Solar Energy

Solar Panels
Strata Solar

The North Carolina General Assembly is considering legislation to limit the Renewable Energy Portfolio Standards. Proponents say tax incentives and government mandates for renewable energy are crucial to continued growth in revenue and jobs. 

  Several large companies like Google and Facebook have urged the legislature not to roll back the measures. Opponents say solar businesses costs the state more than they generates and taxpayers end up footing the bill. 

One of Progress Energy's solar energy farms.
Duke Energy/Progress Energy

The General Assembly is caught up in a possible overhaul of the state’s commitment to renewable energy. A bill moving through the state legislature would scale back the state’s Renewable Energy Portfolio Standards (REPS).

 

REPS are important because they mandate how much renewable energy a company like Duke Energy produces as a part of its total electricity sales.

 

One of Progress Energy's solar energy farms.
Duke Energy/Progress Energy

Energy experts and business executives are in Raleigh today for the State Energy Conference. It's a comprehensive event looking at the future of energy production in North Carolina.

That future could very well include offshore oil exploration. The federal Bureau of Ocean Energy Management is in the early stages of possibly selling oil drilling leases off the North Carolina coast.

One of Progress Energy's solar energy farms.
Duke Energy/Progress Energy

Duke Energy has announced yet another solar farm to be built in North Carolina. But this one is unique: it’s the first solar farm the utility company has ever built on a military base.

The Camp Lejeune solar farm will be a 13-megawatt facility that could power as many as 3,000 homes. That is relatively small, when compared to the 65-megawatt Duke Energy facility under construction in Duplin County.

solar
Yes Solar Solutions

The small warehouse and loading area in the back of the Yes! Solar Solutions building in Cary is empty. And that’s a good thing. On this bright, sunny Fall day, it means all the crews are out on jobs, installing solar panels on houses.

Kathy Miller and her husband Stew started the company in 2009, after selling the Primrose Schools of Cary. They could have done almost anything at that point, but decided to throw their future into solar energy.

Turns out, the pre-school business and the solar business aren’t all that different.

Apple solar
Apple

When Apple makes an announcement – any announcement – the world stops and listens. And while it wasn’t a new product launch, when Apple CEO Tim Cook spoke last month ahead of the United Nations Climate Summit, it was a big deal.

“We have a huge data center in Maiden North Carolina,” Cook said. “There were no options to buy renewable energy. Our only way to do that, was to build it.”

seismic testing
Bureau of Ocean Energy Management

The days of oil rigs off the coast of the Outer Banks is still many years away, if it ever comes. But the state of North Carolina is already making plans that will allow oil companies to use seismic imaging to search for possible oil reserves.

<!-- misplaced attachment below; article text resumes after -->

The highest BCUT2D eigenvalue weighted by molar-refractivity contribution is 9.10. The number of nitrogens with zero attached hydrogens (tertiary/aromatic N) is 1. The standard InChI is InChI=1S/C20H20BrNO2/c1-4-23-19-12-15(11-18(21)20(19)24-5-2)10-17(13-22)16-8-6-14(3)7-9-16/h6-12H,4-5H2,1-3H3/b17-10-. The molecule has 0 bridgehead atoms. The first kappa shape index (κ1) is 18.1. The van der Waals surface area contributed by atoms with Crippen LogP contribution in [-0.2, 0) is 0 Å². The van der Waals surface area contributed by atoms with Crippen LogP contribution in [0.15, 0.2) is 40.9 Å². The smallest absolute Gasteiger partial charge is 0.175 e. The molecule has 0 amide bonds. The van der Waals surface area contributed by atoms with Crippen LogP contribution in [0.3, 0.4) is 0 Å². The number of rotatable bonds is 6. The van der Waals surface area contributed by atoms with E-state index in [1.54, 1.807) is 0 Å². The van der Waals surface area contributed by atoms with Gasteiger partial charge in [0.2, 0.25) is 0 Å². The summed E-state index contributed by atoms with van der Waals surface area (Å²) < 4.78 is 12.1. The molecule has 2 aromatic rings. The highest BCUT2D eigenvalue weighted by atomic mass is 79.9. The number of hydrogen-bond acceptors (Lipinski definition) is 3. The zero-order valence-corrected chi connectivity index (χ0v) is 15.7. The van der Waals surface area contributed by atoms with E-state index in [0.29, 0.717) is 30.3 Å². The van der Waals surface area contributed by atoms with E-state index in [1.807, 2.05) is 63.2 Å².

Donald Van der Vaart, the Energy Policy Advisor with the Department of Environment and Natural Resources, told the North Carolina Energy Policy Council that seismic testing was last done off the coast of North Carolina in the 1980s.

solar panels
Strata Solar

Duke Energy is investing $500 million in solar power generation in North Carolina.

Three new large-scale solar facilities will be built in Bladen, Wilson, and Duplin Counties. The 65 megawatt facility in Duplin will be the largest solar plant east of the Mississippi.

Due to a state law passed in 2007, Duke and other utilities must source at least 12.5 percent of their power from renewable sources by 2021.

“We choose solar today because solar is the cheapest renewable energy certificate available to us,” said Duke Energy Vice President Rob Caldwell.

Solar Panels
Strata Solar

Strata Solar has constructed more than 60 clean energy projects across North Carolina, and they hosted a ribbon-cutting Thursday.

It’s just another example of how fast the solar sector is growing in the state.

Betsy McCorkle is Director of Government Relations for the North Carolina Sustainable Energy Association.  She says solar represents $1.5 billion in investments across North Carolina, and growing.

Photo: The construction of a solar farm
Brookhaven National Laboratory

Environmental groups say hearings underway in Raleigh could determine whether North Carolina’s solar energy industry continues to grow at a rapid pace.

North Carolina has recently become one of the country’s top solar states. It’s number four, after California, Arizona and New Jersey.

Duke Energy and Dominion Power are required to make or buy certain percentage of their energy from renewable sources, including solar, wind and hog and poultry waste. The state utilities commission is reviewing how much energy companies should have to pay for that energy.

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